Friday, February 5, 2021

Anisah and Rita Mae

Ya'll just don't know how much I appreciate all the positive knitting mojo you sent my way the other day.  It was the strangest, most welcome thing.  One minute I'm sitting there, staring at my new knitting toy with absolutely no desire to knit, then my phone starts dinging with incoming email/blog comment notifications.  I opened u[p the comments, read them, and as I finished reading the last one, Anisah popped into my head and my knitting mojo was suddenly back. Thank you, thank you, thank you!

There's a lot going on in that photo.  Let me explain.

During last fall's yarn crawl, I stumbled across Rita Mae Yarns.  Cortni, the dyer was having a trunk show and I instantly fell in love with her yarns. Her colors are just... well, fantastic doesn't even begin to describe them.  As I recall, it was somewhat painful to choose between them.  I considered knocking her down, grabbing an armful of yarn and running.  I'm fairly sure I could have taken her.  But there were an awful lot of witnesses and I don't really run anymore so... 

Cortni had a sample Anisah on display and it was my undoing.  I had to knit myself one.  Just HAD to!  Of course, as those things go, the yarn went into the stash pile as soon as I got home, but I did write it down on my Must Knit list first.

So anyway, after getting my knitting mojo back, I dug out the yarn and found the pattern and cast on.  Well, first, I wound the yarn into usable skeins.  Oh. My. Goodness!  The yarn (merino DK) is SO unbelievably soft. It is an absolute delight to knit with and glides through my fingers almost as though it's been greased. It's superwash so I'm fairly certain it doesn't still contain lanolin but it just feels so good!  And the color!  I'm using Blue Steel and as weird as it sounds to say gray is beautiful, it is The most beautiful deep slate gray I think I've ever seen.  There's just enough color fluctuation to make the yarn appear to almost shine.  I am SO in love with this yarn!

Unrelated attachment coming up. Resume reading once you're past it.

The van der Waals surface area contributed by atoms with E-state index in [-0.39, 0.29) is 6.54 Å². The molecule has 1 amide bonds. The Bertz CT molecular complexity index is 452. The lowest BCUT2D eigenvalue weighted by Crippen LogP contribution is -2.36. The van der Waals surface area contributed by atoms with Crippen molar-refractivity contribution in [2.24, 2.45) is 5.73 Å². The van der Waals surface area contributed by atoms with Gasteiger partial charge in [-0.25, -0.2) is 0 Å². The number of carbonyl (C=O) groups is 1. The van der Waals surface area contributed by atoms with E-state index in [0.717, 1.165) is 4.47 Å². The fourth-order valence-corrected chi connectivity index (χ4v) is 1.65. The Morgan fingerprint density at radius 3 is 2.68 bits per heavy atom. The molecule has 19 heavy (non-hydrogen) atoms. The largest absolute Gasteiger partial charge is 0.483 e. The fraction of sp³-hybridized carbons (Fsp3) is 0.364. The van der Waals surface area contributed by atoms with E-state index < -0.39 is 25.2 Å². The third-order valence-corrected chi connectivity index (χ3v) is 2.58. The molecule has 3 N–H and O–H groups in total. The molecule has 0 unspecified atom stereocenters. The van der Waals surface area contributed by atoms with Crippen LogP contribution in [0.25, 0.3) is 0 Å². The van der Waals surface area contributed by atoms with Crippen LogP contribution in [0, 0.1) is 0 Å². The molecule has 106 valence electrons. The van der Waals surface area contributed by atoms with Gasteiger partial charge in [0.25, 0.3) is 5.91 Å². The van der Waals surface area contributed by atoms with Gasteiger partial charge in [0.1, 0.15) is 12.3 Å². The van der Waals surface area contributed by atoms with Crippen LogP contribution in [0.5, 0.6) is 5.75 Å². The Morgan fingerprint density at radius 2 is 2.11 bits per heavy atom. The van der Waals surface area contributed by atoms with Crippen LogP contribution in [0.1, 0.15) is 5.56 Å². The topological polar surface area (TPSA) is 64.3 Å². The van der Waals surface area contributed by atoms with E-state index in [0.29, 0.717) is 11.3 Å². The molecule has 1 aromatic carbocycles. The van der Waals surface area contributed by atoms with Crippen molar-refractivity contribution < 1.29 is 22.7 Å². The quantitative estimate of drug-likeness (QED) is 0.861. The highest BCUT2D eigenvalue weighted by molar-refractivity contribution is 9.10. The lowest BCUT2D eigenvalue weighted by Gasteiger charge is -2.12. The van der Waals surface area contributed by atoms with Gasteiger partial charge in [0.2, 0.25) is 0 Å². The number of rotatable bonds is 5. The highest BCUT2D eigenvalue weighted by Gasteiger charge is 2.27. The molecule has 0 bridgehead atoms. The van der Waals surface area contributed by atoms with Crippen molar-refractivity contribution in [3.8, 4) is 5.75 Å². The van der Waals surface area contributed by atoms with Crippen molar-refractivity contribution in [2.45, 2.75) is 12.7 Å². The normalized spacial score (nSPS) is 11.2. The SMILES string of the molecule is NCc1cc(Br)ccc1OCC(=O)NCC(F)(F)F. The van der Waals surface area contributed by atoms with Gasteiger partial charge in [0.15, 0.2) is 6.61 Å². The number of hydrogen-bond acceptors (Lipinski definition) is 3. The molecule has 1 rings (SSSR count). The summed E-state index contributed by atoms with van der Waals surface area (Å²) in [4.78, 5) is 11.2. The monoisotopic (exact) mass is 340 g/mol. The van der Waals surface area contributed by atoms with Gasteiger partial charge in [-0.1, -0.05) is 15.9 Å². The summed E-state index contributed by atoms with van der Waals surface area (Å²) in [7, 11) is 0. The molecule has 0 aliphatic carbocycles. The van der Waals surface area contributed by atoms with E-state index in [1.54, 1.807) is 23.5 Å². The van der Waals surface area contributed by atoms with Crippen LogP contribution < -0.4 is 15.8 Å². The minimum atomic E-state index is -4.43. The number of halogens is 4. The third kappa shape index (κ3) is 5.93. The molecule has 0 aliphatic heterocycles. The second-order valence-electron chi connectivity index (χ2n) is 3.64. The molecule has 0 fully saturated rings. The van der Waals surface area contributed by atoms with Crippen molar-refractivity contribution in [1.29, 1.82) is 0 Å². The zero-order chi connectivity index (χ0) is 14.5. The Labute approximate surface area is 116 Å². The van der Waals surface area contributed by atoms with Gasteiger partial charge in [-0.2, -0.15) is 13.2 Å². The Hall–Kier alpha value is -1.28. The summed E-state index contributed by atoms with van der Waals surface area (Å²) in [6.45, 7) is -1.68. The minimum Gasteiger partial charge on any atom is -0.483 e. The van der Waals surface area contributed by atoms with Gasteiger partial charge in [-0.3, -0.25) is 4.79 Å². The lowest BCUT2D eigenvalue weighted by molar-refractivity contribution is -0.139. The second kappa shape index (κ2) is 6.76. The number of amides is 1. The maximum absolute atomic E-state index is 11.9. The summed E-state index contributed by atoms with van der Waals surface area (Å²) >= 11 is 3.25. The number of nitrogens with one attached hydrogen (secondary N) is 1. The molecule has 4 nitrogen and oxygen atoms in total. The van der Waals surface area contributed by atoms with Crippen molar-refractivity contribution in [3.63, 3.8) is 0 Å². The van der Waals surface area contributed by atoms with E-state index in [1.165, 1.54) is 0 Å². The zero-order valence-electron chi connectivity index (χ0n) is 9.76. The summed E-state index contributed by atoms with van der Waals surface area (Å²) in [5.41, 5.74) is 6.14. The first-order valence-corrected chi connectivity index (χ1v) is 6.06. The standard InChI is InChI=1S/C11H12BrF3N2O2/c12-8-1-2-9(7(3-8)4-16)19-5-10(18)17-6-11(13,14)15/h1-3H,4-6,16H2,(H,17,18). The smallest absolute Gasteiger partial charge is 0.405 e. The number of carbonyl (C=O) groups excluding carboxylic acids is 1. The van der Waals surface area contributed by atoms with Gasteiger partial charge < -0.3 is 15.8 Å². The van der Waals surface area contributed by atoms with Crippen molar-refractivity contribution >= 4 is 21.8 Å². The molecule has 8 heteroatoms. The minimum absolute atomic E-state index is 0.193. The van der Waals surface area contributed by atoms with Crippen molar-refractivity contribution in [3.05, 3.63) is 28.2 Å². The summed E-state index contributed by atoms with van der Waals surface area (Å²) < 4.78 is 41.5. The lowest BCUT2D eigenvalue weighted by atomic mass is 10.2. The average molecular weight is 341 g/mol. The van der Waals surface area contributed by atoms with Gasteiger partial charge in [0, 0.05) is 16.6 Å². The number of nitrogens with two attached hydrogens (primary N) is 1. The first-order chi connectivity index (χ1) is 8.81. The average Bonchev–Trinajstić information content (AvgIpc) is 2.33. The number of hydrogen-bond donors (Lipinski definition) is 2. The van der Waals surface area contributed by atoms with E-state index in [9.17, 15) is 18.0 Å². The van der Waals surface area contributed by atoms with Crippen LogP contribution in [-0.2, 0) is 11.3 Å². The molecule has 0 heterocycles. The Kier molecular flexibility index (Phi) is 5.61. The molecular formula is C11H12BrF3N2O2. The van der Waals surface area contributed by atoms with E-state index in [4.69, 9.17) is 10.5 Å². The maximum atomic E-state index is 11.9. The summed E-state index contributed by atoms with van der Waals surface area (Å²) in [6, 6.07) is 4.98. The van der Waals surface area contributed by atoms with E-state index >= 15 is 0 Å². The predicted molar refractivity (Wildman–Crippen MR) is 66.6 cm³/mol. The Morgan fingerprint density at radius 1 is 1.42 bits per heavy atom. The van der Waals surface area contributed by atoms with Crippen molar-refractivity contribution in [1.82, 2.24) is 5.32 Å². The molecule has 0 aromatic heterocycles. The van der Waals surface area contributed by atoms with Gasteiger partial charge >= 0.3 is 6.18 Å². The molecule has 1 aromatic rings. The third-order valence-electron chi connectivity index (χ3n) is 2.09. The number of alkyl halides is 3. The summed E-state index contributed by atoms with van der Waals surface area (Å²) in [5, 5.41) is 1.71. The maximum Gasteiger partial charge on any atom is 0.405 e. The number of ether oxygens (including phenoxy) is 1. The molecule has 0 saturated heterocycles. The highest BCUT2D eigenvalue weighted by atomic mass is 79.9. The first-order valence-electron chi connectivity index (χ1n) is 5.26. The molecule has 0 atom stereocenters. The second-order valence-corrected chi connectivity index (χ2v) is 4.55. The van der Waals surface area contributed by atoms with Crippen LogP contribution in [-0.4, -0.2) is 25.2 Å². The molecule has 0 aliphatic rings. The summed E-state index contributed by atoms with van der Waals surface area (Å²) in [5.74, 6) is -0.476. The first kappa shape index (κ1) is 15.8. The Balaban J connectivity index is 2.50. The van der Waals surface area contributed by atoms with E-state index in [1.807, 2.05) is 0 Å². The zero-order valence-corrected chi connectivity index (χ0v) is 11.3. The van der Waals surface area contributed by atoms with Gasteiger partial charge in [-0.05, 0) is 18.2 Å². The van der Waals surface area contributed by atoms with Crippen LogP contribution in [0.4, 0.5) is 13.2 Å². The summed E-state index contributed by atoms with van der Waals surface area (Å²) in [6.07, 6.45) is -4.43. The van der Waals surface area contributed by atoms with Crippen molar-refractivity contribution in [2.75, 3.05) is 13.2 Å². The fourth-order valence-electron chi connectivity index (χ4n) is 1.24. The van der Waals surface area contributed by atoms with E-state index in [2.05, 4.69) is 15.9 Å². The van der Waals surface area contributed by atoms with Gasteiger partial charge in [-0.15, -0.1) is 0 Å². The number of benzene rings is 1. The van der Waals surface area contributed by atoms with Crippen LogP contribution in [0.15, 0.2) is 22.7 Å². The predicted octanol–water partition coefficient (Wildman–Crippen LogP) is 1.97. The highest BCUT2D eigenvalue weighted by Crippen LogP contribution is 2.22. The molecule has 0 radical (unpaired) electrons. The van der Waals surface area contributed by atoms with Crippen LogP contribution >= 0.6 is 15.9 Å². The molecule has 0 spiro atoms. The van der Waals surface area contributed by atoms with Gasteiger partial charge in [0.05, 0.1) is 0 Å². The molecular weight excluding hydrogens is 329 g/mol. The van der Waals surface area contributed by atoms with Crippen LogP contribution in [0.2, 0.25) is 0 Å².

There's just one slight problem.  That is how I hold my working yarn.

And that is my hand after knitting only a few rows.

And there are my knitting needles that were the same color as the cable needle when I started Anisah.  Yes, the dye is seriously rubbing off.  I'm going to have to be careful not to wear anything white while I knit with this yarn.  Hopefully once the shawl is finished, a good soaking or two (or five) will fix it.  I've had other yarns dye my needles but never so quickly and I've never had it dye my hands before.

But despite the dye issue, I still LOVE this yarn!  Oh, and see that pile of yarn under those needles in that last photo?  That's not a tangle of yarn I'm knitting with.  That is the pile of strings that were tied around the three skeins before I wound them.  The tie job was quite impressive!  I've never seen yarn so well tied before.  The skeins weren't huge - they are only 250 yards each - but they were each tied six times.  There is something very special about a well tied, non-tangled skein.

Okay, so let's move past the glorious yarn.  Next, the pattern.  Anisah is awesome!  The lace and cable keep you interested, but the garter section allows you to make quick progress.  And then there's the pattern's directions.  They are so well written and both graphs and written directions are provided.  The designer, Dee O'Keefe, goes into lots of detail regarding modifying the shawl's size and/or using different weight yarns and she even explains a few little oddities that you might be concerned about in the beginning.  For example, in the top photo, do you see that weird stockinette lump that's formed near the point of the shawl?  She explains that that is normal and that it will block out.  It's nice to know that the weird lump is supposed to be there.  At least for now.